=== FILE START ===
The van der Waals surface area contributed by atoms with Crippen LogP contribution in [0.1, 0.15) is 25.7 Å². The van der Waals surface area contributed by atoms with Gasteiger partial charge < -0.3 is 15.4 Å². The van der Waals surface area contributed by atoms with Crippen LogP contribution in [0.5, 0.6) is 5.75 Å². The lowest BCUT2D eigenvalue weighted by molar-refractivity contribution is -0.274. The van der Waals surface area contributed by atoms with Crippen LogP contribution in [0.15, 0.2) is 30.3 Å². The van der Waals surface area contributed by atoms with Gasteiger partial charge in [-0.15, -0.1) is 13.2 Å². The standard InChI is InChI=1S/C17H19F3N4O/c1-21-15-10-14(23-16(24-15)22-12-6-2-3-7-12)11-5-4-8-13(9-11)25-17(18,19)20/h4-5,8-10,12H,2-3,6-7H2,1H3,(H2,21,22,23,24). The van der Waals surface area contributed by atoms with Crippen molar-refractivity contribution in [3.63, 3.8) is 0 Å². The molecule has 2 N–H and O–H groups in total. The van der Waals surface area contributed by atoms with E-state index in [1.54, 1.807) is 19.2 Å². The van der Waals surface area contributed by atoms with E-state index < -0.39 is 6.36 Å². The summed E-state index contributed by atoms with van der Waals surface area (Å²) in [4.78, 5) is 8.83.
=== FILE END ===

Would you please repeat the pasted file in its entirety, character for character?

The van der Waals surface area contributed by atoms with Crippen LogP contribution in [0.1, 0.15) is 25.7 Å². The van der Waals surface area contributed by atoms with Gasteiger partial charge < -0.3 is 15.4 Å². The van der Waals surface area contributed by atoms with Crippen LogP contribution in [0.5, 0.6) is 5.75 Å². The lowest BCUT2D eigenvalue weighted by molar-refractivity contribution is -0.274. The van der Waals surface area contributed by atoms with Crippen LogP contribution in [0.15, 0.2) is 30.3 Å². The van der Waals surface area contributed by atoms with Gasteiger partial charge in [-0.15, -0.1) is 13.2 Å². The standard InChI is InChI=1S/C17H19F3N4O/c1-21-15-10-14(23-16(24-15)22-12-6-2-3-7-12)11-5-4-8-13(9-11)25-17(18,19)20/h4-5,8-10,12H,2-3,6-7H2,1H3,(H2,21,22,23,24). The van der Waals surface area contributed by atoms with Crippen molar-refractivity contribution in [3.63, 3.8) is 0 Å². The molecule has 2 N–H and O–H groups in total. The van der Waals surface area contributed by atoms with E-state index in [1.54, 1.807) is 19.2 Å². The van der Waals surface area contributed by atoms with E-state index < -0.39 is 6.36 Å². The summed E-state index contributed by atoms with van der Waals surface area (Å²) in [4.78, 5) is 8.83.